A barreled arrow shaft is one. This allows for an arrow that retains enough strength to resist flex. A Qing dynasty arrow shaft was examined by archery enthusiast Peter Dekker and found to exhibit the following qualities: Total shaft length: 944mm Thickness at waist line: 8.5mm Thickness at end of feather: 11mm Thickness 530mm from end: 12mm Thickness 300mm from end: 12mm Thickness 218mm from end: 11mm Thickness 78mm from end: 10mm Thickness at end: 9mmThe resultant point-of-balance of the arrow shaft was thus 38.5% of the length of the arrow from the tip. Barreled arrow shafts are considered the zenith of pre-industrial archery technology, reaching their peak design among the Ottomans; the arrowhead or projectile point is the primary functional part of the arrow, plays the largest role in determining its purpose. Some arrows may use a sharpened tip of the solid shaft, but it is far more common for separate arrowheads to be made from metal, horn, or some other hard material. Arrowheads are separated by function: Bodkin points are short, rigid points with a small cross-section.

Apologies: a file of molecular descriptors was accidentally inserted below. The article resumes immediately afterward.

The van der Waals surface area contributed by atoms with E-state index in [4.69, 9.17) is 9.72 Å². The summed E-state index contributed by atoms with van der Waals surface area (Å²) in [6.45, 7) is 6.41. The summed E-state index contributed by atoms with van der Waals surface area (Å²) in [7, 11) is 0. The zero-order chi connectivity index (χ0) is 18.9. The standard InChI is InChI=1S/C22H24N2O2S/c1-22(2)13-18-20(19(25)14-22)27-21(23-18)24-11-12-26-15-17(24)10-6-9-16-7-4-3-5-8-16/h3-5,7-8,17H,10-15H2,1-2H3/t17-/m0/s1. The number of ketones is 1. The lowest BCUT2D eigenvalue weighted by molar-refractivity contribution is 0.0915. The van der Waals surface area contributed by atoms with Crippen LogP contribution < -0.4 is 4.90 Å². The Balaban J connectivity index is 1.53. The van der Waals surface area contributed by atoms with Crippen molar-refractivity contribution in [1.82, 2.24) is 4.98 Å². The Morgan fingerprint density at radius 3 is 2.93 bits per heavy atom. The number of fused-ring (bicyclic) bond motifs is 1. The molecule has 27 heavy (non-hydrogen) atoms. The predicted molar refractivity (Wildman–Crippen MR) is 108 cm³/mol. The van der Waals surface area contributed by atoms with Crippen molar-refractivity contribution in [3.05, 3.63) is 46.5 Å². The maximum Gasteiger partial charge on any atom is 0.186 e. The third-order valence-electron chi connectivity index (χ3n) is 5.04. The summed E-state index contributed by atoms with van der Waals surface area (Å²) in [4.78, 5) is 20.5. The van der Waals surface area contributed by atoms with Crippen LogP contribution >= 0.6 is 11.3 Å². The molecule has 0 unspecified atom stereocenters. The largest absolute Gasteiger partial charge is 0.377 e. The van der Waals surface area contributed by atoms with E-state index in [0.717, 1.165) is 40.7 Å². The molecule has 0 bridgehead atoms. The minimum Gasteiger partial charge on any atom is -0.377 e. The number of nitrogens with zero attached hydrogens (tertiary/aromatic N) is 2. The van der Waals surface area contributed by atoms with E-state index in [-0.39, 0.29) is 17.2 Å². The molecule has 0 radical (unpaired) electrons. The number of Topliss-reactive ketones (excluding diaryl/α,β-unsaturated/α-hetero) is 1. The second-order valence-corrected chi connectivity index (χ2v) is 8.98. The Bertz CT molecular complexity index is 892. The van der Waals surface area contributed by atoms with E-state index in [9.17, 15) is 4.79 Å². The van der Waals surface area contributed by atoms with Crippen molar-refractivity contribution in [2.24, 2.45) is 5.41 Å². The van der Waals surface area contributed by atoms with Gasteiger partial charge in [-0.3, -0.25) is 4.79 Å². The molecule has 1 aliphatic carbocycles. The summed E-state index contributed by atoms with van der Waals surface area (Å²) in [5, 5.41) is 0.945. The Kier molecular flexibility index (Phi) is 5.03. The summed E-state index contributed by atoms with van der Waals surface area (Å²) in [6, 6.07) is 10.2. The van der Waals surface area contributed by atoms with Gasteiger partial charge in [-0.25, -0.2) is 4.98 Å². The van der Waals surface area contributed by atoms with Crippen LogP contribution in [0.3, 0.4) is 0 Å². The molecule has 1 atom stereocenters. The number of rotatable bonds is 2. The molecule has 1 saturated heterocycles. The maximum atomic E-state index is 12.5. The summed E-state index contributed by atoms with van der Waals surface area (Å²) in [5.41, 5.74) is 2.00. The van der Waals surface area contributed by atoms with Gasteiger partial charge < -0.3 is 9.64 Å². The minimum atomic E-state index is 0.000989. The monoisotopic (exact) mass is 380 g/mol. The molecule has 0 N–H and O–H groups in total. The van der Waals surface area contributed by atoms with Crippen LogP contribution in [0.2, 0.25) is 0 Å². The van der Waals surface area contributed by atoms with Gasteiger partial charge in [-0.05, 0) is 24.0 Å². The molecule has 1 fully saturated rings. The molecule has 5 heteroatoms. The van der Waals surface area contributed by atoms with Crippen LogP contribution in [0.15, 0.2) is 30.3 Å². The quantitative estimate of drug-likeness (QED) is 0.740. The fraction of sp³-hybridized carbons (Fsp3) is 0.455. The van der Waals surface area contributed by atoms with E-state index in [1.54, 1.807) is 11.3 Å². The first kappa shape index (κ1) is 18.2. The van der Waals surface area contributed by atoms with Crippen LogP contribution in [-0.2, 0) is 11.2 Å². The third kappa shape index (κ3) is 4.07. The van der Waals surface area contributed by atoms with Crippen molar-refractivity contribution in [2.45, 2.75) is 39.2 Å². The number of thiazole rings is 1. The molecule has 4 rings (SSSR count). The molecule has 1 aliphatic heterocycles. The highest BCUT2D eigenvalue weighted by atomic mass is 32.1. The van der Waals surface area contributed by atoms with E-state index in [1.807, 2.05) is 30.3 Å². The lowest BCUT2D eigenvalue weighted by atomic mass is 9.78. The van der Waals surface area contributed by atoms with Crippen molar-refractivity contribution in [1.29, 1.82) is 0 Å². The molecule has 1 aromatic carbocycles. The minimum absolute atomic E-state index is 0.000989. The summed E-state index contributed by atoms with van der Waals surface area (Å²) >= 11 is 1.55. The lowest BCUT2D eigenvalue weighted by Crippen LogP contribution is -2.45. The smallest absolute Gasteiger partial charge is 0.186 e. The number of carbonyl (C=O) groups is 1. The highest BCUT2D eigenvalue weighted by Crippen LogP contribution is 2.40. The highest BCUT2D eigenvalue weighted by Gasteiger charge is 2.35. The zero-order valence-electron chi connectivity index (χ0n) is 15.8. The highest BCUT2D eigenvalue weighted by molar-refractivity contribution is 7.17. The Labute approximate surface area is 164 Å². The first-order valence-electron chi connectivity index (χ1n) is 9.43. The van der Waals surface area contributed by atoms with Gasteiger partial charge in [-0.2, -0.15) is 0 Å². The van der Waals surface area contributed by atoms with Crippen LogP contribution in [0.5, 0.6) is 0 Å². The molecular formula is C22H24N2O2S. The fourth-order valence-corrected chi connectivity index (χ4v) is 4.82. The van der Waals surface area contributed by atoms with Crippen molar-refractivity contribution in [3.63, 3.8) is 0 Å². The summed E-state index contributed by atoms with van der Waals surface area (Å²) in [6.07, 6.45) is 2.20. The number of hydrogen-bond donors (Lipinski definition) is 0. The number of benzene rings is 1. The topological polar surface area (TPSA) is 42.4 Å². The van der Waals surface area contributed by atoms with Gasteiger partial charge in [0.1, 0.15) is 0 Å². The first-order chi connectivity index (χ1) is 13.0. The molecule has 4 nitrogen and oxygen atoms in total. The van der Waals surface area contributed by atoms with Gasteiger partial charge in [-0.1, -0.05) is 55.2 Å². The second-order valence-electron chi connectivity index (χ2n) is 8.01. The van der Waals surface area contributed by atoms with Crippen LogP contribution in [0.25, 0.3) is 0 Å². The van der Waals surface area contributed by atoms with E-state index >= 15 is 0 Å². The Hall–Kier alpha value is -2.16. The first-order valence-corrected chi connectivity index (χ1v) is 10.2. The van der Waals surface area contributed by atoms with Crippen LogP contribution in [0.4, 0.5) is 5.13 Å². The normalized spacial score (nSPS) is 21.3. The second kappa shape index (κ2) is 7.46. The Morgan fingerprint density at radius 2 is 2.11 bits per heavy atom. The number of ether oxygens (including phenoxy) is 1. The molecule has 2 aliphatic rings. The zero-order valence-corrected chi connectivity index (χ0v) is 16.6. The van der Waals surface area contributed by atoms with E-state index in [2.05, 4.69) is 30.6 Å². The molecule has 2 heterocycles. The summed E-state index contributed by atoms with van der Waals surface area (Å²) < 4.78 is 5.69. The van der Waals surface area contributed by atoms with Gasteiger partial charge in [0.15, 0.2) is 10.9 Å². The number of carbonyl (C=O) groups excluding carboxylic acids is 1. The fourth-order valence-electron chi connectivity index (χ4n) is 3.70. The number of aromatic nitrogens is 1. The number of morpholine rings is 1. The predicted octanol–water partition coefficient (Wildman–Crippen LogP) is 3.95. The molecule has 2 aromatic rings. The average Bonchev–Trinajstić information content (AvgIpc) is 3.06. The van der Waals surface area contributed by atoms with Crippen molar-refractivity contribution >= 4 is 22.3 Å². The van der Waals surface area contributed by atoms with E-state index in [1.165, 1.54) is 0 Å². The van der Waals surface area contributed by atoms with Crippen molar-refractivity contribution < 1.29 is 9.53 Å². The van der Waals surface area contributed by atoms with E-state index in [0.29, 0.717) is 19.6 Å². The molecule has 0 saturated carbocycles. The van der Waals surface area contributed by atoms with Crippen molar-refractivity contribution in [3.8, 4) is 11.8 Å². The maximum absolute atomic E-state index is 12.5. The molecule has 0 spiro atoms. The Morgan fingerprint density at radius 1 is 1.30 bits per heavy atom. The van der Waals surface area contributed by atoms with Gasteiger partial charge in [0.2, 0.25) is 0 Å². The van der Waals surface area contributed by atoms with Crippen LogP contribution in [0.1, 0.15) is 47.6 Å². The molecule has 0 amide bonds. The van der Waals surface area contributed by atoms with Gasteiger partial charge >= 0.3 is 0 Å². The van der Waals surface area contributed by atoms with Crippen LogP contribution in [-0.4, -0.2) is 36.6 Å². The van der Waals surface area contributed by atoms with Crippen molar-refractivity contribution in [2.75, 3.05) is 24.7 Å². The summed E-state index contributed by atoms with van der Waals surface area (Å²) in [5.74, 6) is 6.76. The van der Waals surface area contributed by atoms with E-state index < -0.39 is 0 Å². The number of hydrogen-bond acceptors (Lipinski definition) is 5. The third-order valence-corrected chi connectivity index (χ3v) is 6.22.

They were made of unhardened iron and may have been used for better or longer flight, or for cheaper production. It has been mistakenly suggested that the bodkin came into its own as a means of penetrating armour, but research has found no hardened bodkin points, so it is that it was first designed either to extend range or as a cheaper and simpler alternative to the broadhead. In a modern test, a direct hit from a hard steel bodkin point penetrated Damascus chain armour. However, archery was not effective against plate armour, which became available to knights of modest means by the late 14th century. Blunts are unsharpened arrowheads used for types of target shooting, for shooting at stumps or other targets of opportunity, or hunting small game when the goal is to concuss the target without penetration. Blunts are made of metal or hard rubber, they may stun, occ